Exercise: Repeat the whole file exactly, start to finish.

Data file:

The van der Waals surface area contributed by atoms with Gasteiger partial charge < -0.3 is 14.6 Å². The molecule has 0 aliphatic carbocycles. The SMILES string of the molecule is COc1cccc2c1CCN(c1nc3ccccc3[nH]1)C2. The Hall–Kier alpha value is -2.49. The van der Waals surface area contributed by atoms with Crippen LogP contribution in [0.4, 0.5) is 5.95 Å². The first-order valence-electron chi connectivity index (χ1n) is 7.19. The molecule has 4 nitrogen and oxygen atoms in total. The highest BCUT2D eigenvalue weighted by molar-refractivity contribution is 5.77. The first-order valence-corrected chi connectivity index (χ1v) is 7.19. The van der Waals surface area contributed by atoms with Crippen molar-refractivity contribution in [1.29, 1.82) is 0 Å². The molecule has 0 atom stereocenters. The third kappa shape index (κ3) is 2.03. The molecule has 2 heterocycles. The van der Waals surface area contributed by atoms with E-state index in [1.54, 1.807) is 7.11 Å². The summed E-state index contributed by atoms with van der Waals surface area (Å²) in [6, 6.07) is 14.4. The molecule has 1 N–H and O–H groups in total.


The van der Waals surface area contributed by atoms with Gasteiger partial charge < -0.3 is 14.6 Å². The molecule has 0 aliphatic carbocycles. The SMILES string of the molecule is COc1cccc2c1CCN(c1nc3ccccc3[nH]1)C2. The Hall–Kier alpha value is -2.49. The van der Waals surface area contributed by atoms with Crippen LogP contribution in [0.4, 0.5) is 5.95 Å². The first-order valence-electron chi connectivity index (χ1n) is 7.19. The molecule has 4 nitrogen and oxygen atoms in total. The highest BCUT2D eigenvalue weighted by molar-refractivity contribution is 5.77. The first-order valence-corrected chi connectivity index (χ1v) is 7.19. The van der Waals surface area contributed by atoms with Crippen molar-refractivity contribution in [1.29, 1.82) is 0 Å². The molecule has 0 atom stereocenters. The third kappa shape index (κ3) is 2.03. The molecule has 2 heterocycles. The van der Waals surface area contributed by atoms with E-state index in [1.54, 1.807) is 7.11 Å². The summed E-state index contributed by atoms with van der Waals surface area (Å²) in [6, 6.07) is 14.4. The molecule has 1 N–H and O–H groups in total.